Free-text retrieval is less effective than it might be because of its dependence on notions that evolved with controlled vocabulary representation and searching. The structure and nature of the discourse level features of natural language text types are not incorporated. In an attempt to address this problem, an exploratory study was conducted for the purpose of determining whether information abstracts reporting on empirical work do possess a predictable discourse-level structure and whether there are lexical clues that reveal this structure. A three phase study was conducted, with Phase I making use of four tasks to delineate the structure of empirical abstracts based on the internalized notions of 12 expert abstractors. Phase II consisted of a linguistic analysis of 276 empirical abstracts that suggested a linguistic model of an empirical abstract, which was tested in Phase III with a two stage validation procedure using 68 abstracts and four abstractors. Results indicate that expert abstractors do possess an internalized structure of empirical abstracts, whose components and relations were confirmed repeatedly over the four tasks. Substantively the same structure revealed by the experts was manifested in the sample of abstracts, with a relatively small set of recurring lexical clues revealing the presence and nature of the text components. Abstractors validated the linguistic model at an average level of 86%. Results strongly support the presence of a detectable structure in the text-type of empirical abstracts. Such a structure may be of use in a variety of text-based information processing systems. The techniques developed for analyzing natural language texts for the purpose of providing more useful representations of their semantic content offer potential for application of other types of natural language texts.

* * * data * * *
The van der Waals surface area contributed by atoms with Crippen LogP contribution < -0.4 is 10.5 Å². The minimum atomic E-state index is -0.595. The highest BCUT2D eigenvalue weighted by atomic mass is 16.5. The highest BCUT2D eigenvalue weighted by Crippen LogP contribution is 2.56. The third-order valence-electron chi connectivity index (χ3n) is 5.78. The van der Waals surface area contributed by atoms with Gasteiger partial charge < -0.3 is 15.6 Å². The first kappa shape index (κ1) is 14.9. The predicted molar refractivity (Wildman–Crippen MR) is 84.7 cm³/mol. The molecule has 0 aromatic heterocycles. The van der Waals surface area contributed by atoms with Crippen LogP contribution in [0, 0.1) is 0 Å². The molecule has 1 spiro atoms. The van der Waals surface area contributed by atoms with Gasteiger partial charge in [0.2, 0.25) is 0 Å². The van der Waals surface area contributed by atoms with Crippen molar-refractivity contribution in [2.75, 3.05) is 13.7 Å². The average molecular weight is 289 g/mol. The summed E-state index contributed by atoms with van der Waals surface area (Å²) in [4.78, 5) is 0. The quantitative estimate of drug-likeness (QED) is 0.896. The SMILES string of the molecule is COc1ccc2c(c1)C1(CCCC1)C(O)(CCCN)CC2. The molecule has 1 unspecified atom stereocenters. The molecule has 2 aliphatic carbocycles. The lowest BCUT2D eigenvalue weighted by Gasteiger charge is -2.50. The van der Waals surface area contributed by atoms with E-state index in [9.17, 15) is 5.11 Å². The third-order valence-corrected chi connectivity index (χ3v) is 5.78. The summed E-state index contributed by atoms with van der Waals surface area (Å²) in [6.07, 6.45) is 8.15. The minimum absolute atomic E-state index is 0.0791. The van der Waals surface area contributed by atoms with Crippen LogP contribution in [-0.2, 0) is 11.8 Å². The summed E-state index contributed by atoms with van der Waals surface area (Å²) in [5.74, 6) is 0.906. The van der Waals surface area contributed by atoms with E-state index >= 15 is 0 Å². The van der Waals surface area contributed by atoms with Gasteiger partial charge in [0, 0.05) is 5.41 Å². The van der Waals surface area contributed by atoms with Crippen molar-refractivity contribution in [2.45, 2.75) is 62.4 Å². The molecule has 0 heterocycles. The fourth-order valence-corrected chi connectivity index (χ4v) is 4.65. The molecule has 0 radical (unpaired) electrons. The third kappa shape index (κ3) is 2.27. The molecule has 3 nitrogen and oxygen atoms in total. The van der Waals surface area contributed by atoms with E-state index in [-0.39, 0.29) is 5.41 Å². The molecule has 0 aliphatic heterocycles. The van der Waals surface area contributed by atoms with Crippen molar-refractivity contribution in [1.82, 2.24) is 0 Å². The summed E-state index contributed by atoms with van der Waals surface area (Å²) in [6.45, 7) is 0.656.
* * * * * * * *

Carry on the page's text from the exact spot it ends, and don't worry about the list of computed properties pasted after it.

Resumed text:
ASJC Scopus subject areas
- Information Systems
- Media Technology
- Computer Science Applications
- Management Science and Operations Research
- Library and Information Sciences